At its crux, SlutWalk aims to redefine the connection between the sexual morals of women and rape. Ideally, “I would like to see sex entirely removed from the idea of rape,” says Keiles. “It’s a violent crime. I don’t think it should have anything to do with, if you’re a virgin, what you were wearing, if you were drinking. It should have to do with someone committed a violent crime against you, and they should be brought to justice.
Speaking of the judgment many women receive for "asking" for rape with their dress or behavior, there's "a difference between being objectified and owning your sexuality," Skolnik says. "I think there can be some confusion when you’re doing something like…using your sexuality as a tool, or putting up pictures of yourself on the internet just to do it. I think it’s possible to be aware of how you are objectified by other people and still retain control over your own body and your own sexuality."
Though SlutWalk might appear to be a spin-off of its counterparts, the leaders of various branches claim otherwise. Barnett, of SlutWalk Toronto, described the Satellite marches as ones that have “their own initiatives, dealing with their own local issues. We acknowledge they’re building on groundwork laid for them by SWTO, as much as we acknowledge the groundwork by movements before us. Not one movement aims to fit all, nor should it.”
The coordinators of the Chicago SlutWalk agree. Though they admit it would be valuable to meet with other city SlutWalk leaders from around the globe, it’s not something they’re rushing to organize.
“I kind of like the idea that there’s not one big organizational board of the Slutwalk new world order, because I feel like these sorts of issues, while they are universal, dealing with them is specific to time and place, and I think it’s important to have people on the ground in the city organizing it, and not some kind of person in an office somewhere…telling you how you’re supposed to organize your city,” said Keiles.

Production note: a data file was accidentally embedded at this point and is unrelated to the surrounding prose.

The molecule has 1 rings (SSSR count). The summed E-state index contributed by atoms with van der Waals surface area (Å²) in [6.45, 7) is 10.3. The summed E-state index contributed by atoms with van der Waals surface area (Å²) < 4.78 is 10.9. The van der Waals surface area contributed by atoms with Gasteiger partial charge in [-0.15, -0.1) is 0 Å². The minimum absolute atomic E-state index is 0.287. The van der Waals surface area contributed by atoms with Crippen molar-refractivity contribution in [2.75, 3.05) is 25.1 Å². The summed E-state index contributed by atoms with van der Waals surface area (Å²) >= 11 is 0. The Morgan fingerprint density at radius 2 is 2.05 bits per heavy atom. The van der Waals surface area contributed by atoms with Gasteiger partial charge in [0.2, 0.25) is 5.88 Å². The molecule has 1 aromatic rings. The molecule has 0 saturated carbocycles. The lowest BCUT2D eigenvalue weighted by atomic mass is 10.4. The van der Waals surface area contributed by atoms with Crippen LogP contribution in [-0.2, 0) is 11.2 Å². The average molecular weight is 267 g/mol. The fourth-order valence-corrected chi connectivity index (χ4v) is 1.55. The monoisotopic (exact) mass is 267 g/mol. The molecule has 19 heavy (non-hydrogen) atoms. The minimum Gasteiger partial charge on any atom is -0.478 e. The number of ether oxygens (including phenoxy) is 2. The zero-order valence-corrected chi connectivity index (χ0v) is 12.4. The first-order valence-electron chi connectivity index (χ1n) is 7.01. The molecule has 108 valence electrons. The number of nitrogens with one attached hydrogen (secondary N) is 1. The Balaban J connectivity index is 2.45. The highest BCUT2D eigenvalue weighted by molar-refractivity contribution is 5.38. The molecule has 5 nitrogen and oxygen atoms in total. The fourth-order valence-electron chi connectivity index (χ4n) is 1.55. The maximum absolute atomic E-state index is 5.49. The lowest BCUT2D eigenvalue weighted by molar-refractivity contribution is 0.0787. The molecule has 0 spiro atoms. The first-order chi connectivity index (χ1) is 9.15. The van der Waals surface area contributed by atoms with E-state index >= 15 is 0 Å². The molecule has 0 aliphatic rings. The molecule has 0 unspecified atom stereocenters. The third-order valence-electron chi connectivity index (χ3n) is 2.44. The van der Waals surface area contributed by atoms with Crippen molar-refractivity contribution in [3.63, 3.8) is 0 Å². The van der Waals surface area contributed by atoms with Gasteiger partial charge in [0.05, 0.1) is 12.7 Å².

The Chicago SlutWalk certainly has its own stamp; at the end of the Saturday’s event, participants will gather for a forum about race, class and gender issues within the feminist movement, often criticized from within because of its largely white and cisgendered membership. For Keiles, Skolnik and Bezrouch, it’s the potential of the movement, and not necessarily its message, that holds the most power.
They are also not worried about the number of people who attend – “[I’ll be happy] if ten people show up and we’re all high-fiving and talking about how we’re going to start some sort of education program” says Keiles – and more concerned with community building.
“I think the thing about feminism that personally resonates with me right now is feminism itself,” said Keiles. “The idea of building a movement that is inclusive, and is not sort of this cliquey internet thing, that’s like, hey, you post this on your blog and then we all make fun of how it doesn’t agree with the party line. I think sort-of opening up a dialogue is what I care about right now.”